The Code of Practice for Contractual Arrangements between farmers and processors is a major achievement for the industry and will help ensure greater transparency and fairness in milk supply and pricing.
It was officially drawn up by the Australian Dairy Industry Council (ADIC), with farmers through Australian Dairy Farmers (ADF) and processors through Australian Dairy Products Federation (ADPF), who worked collaboratively and in good faith to establish the code.
The dairy industry Code of Practice builds upon the new legislation by setting out good practice for contracts between farmers and processors.
It will address issues with contracts that may be contested under the Unfair Contract Terms law for Small Business, which began operating on November 12.
The code applies to all standard-form contracts between processors and farmers, but does not preclude a farmer negotiating an individual contract with a processor.
Although this Code is voluntary, it is designed to set out recommended minimum good practice in terms of milk supply contracts.
Other benefits of a voluntary code include greater flexibility to adjust the code to suit the changing needs of industry rather than go through the potentially lengthy bureaucratic process, it is less intrusive, and the industry signatories have a greater sense of ownership leading to a stronger commitment to comply with the code.
All parties adopting this code have done so in full and it is anticipated that most of the milk produced in Australia will be covered by the code.
For purposes of definition, a contract is any written or verbal agreement between a farmer and a processor whether it is termed a contract or a supply agreement.
Farmers and processors are encouraged to engage in discussion on all elements of the standard form contract prior to signing.
The following 11 elements represent the Code of practice with further details to be found in the Addendum:
Clauses in the contract should clearly and simply state the mutual obligations of both farmer and processor.
Contracts should have a price or pricing mechanism that is negotiated and agreed; and/or have a pricing mechanism or price notification process.
At any given time, a farmer must be able to be certain of the base price that will be paid for the milk produced.
3. Pricing Mechanisms
Where the contract provides for a pricing mechanism it must include the exact pricing mechanism/formula to be used and how any variations are to be dealt with.
4. Contractual Variations (Step-Ups and Step-Downs)
The actual price paid to farmers may be subject to adjustments, provided that such adjustments are compliant with the Code.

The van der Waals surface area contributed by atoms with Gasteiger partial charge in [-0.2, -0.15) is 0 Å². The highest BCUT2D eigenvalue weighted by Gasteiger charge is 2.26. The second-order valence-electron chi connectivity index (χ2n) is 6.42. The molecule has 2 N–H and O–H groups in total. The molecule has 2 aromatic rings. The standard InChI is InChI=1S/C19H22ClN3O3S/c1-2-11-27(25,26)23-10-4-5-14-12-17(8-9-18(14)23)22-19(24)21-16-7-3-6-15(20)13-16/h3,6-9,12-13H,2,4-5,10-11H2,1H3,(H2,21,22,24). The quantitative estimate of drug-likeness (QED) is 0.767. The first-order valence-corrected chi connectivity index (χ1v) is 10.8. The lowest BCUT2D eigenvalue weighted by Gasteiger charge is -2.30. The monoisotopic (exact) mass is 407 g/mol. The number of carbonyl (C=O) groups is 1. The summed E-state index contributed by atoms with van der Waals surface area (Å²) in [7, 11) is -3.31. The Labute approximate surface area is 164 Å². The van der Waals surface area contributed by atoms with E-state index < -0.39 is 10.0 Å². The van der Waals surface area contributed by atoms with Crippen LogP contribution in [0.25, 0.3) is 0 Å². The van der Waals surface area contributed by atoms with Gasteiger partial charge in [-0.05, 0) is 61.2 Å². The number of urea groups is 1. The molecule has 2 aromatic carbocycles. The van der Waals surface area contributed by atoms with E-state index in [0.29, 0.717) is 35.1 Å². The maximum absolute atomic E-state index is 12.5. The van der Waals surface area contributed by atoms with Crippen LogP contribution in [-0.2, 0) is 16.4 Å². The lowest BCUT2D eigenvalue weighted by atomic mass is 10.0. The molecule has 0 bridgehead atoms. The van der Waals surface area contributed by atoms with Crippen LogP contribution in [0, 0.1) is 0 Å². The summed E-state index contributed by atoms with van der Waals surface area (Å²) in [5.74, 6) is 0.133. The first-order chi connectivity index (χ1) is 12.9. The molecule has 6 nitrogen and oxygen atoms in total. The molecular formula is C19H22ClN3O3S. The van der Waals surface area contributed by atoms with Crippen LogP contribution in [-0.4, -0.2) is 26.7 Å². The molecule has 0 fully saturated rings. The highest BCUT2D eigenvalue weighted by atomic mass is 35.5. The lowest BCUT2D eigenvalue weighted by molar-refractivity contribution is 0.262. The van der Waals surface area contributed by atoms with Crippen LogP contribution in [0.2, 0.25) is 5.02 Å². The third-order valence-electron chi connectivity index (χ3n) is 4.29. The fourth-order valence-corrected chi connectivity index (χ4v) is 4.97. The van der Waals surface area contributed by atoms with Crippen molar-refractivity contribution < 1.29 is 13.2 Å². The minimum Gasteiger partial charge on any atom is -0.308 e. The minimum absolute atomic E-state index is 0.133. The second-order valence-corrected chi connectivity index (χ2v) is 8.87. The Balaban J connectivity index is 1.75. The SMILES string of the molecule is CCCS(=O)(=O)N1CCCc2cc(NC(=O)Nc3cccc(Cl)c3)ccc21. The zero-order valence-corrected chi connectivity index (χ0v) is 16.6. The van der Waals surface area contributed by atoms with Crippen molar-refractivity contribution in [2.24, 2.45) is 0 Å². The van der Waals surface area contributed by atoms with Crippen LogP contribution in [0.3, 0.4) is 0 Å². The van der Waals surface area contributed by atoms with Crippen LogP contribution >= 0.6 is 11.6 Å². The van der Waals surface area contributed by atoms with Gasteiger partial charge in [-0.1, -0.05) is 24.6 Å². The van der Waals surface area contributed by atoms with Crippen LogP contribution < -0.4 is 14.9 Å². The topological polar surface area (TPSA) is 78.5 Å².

If an adjustment occurs, a description must be set out clearly including pricing (or adjustment calculations) desired by either party.
Any downward changes to price adjustments cannot be made unless the farmer is given 30 days’ written notice of any proposed downward changes.
In that time, the farmer must be allowed to terminate their contract without penalty.
5. Loyalty Payments
A farmer is entitled to all loyalty and other payments where they have supplied to the end of a contract irrespective of whether they remain a supplier post a contract end date.
6. Volume/Exclusivity Clauses
Where a farmer has a contract with a processor and wishes to expand their production and a processor does not want to purchase the additional milk under the same contractual terms and conditions, the contract between the farmers and processor must allow the dairy farmer to supply the additional milk to other processors.
This clause will apply if the primary processor is prepared to take the milk in addition to the contracted volume at a lower price.
7. Contract Duration
Supply agreements may be for fixed terms or may be rolling arrangements.
8. Termination/Notice to Terminate
Unless otherwise agreed, for fixed-term contracts notice of termination needs to be a minimum 90 days in writing, and/or by mutual consent by the expiry of the existing contract period.
The farmer must supply to the end of the contract period.
9. Termination on Fundamental Breach
The contract must allow either party to terminate the contract with immediate effect if the other party fundamentally breaches the terms of the contract.
10. Dispute Resolution
A contract must include a clause which describes the process on how disputes between the parties to the contract will be managed.
It is proposed that the completed best Practice Code on Contractual Agreements as agreed by industry be reviewed after one year and then subject to a review every three years, or whenever the need arises.
A review can be requested by one or more parties to the Code.
The Australian Dairy Industry Council will take responsibility for the review.
The Code on Contractual Arrangements will be reviewed after one year and then subject to a review every three years or whenever a need arises.